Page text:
Having extensive knowledge of the challenges associated with cleared tissue imaging, we set out to create a complete cleared tissue imaging and analysis system capable of imaging deeper, faster, and more efficiently than the fluorescent imaging technologies currently on the market. In collaboration with Raju Tomer at Columbia University we have created ClearScope®, a Light Sheet Theta Microscope (LSTM) with imaging capabilities far beyond commercial light sheet systems currently on the market. In addition, MBF Bioscience has partnered with Caliber ID to create Vesalius®, a resonant scanning laser confocal microscope system that performs fluorescent slide scans as well as imaging of cleared tissue specimens up to 6mm thick. Each system includes MBF’s acclaimed image data analysis software to provide researchers with a complete hardware+software solution for completing entire research investigations from start to finish.
ClearScope® is a complete state of the art microscope system utilizing LSTM technology that includes every tool needed to conduct a tissue scan from start to finish. The Clear Scope system allows researchers to:
- Acquire 3D image montages automatically, either whole tissues or discrete sections
- Store and remotely access massive 3D image files efficiently, minimizing system resource consumption
- Access data remotely and collaborate with others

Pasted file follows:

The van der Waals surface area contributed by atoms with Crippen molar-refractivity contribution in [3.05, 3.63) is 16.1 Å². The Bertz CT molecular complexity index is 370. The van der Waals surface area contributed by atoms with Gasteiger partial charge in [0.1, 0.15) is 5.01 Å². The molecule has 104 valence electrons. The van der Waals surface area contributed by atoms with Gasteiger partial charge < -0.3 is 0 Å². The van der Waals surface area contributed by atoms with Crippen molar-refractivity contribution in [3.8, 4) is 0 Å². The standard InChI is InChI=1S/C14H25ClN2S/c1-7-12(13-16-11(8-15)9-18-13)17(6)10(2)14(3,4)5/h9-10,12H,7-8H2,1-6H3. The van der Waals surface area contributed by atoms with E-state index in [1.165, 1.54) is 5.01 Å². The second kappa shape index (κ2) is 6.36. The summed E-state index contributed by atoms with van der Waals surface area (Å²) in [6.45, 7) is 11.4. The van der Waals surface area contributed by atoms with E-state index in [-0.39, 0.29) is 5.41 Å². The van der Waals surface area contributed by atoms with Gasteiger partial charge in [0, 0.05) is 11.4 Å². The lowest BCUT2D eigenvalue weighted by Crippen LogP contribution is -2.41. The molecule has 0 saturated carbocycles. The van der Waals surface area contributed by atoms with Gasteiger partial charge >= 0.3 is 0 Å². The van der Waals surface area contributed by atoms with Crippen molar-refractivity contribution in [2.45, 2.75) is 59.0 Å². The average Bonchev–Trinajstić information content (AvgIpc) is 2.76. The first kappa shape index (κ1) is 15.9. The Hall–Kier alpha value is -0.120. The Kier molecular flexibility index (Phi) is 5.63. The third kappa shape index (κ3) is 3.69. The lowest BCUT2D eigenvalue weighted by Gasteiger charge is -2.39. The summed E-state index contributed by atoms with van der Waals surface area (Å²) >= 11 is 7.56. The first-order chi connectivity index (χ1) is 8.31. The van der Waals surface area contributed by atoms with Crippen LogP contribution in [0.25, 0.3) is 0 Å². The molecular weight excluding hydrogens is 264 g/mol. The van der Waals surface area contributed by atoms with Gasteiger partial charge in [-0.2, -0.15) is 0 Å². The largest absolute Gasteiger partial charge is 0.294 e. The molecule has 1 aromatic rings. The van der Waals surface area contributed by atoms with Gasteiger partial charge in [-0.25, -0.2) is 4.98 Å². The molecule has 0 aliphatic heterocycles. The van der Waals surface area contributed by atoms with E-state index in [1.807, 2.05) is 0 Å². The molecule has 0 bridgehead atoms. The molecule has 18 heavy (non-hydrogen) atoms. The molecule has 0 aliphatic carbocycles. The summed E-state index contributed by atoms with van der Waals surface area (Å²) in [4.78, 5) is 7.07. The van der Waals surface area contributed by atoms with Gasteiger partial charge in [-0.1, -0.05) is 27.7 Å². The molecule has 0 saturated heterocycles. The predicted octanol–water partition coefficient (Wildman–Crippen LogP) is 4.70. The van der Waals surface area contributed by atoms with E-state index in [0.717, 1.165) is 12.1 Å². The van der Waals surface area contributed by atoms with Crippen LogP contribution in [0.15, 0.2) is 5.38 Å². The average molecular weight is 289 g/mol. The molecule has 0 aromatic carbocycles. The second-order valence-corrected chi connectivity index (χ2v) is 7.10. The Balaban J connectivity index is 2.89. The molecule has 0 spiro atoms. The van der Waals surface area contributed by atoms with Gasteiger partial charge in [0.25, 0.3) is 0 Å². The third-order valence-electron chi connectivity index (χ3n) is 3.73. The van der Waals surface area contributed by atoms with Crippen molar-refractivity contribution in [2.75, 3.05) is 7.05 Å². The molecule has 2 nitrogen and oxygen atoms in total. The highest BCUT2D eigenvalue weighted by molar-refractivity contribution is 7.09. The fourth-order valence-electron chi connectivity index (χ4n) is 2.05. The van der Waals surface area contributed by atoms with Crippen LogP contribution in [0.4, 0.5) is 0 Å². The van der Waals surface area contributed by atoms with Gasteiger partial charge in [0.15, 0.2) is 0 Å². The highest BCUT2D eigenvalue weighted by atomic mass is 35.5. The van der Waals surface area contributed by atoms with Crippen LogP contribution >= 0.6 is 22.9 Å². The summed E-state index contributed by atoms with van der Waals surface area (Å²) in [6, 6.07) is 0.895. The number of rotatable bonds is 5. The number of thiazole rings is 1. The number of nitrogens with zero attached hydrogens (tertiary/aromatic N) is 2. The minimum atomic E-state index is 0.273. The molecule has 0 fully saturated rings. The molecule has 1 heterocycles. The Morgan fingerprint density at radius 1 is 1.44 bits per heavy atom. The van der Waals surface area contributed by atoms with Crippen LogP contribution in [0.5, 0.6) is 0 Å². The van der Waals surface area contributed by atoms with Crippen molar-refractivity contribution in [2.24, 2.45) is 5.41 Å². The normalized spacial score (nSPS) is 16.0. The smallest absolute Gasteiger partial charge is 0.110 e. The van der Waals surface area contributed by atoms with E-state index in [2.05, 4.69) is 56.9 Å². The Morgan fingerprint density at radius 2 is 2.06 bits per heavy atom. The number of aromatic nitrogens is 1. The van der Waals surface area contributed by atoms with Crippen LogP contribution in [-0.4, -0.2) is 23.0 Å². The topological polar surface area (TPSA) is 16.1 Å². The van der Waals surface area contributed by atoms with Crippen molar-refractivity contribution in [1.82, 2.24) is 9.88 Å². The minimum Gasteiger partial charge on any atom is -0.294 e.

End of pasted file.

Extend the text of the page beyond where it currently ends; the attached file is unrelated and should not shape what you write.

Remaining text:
- Analyze scanned images on any dedicated PC using MBF's full suite of included software tools such as Neurolucida 360, Vesselucida 360, and Brain Maker.
- Create captivating images and video for publications
- Custom specimen chambers for imaging larger specimens, including whole mouse brains or tissue slabs up to 6mm thick
- CLARITY, iDISCO, uDISCO, CUBIC, SeeDB, Sca/e and more
- Objective lenses are available in magnifications including: 10x, 16x, 20x, and 25x
- Fully automated stitching algorithms efficiently create high resolution mosaics of thick and thin tissues
- An additional 4x optical zoom within the microscope head allows for better finer imaging of small structures
Neurolucida 360 is the premier tool used by neuroscientists to quickly and accurately reconstruct intricate neuronal structures that range in scale from complex, multicellular networks of neurons to sub-cellular dendritic spines and putative synapses. Using Neurolucida 360 in combination with expansion microscopy and light sheet microscopy allows researchers obtain comprehensive morphometric data with more accuracy than ever before.
Stereo Investigator – Cleared Tissue Edition is the gold standard in unbiased stereology for use on cleared tissue. It allows researchers to use the world’s most cited stereology software — MBF Bioscience’s Stereo Investigator — to analyze intact, cleared tissue specimens imaged with light sheet or confocal microscopes. Stereo Investigator – Cleared Tissue Edition is a software tool specifically engineered for analyzing cleared tissue image data accurately and efficiently. It includes the Image Volume Fractionator, a new, state-of the-art stereological probe developed by MBF Bioscience to count cells in large, 3D images of intact specimens.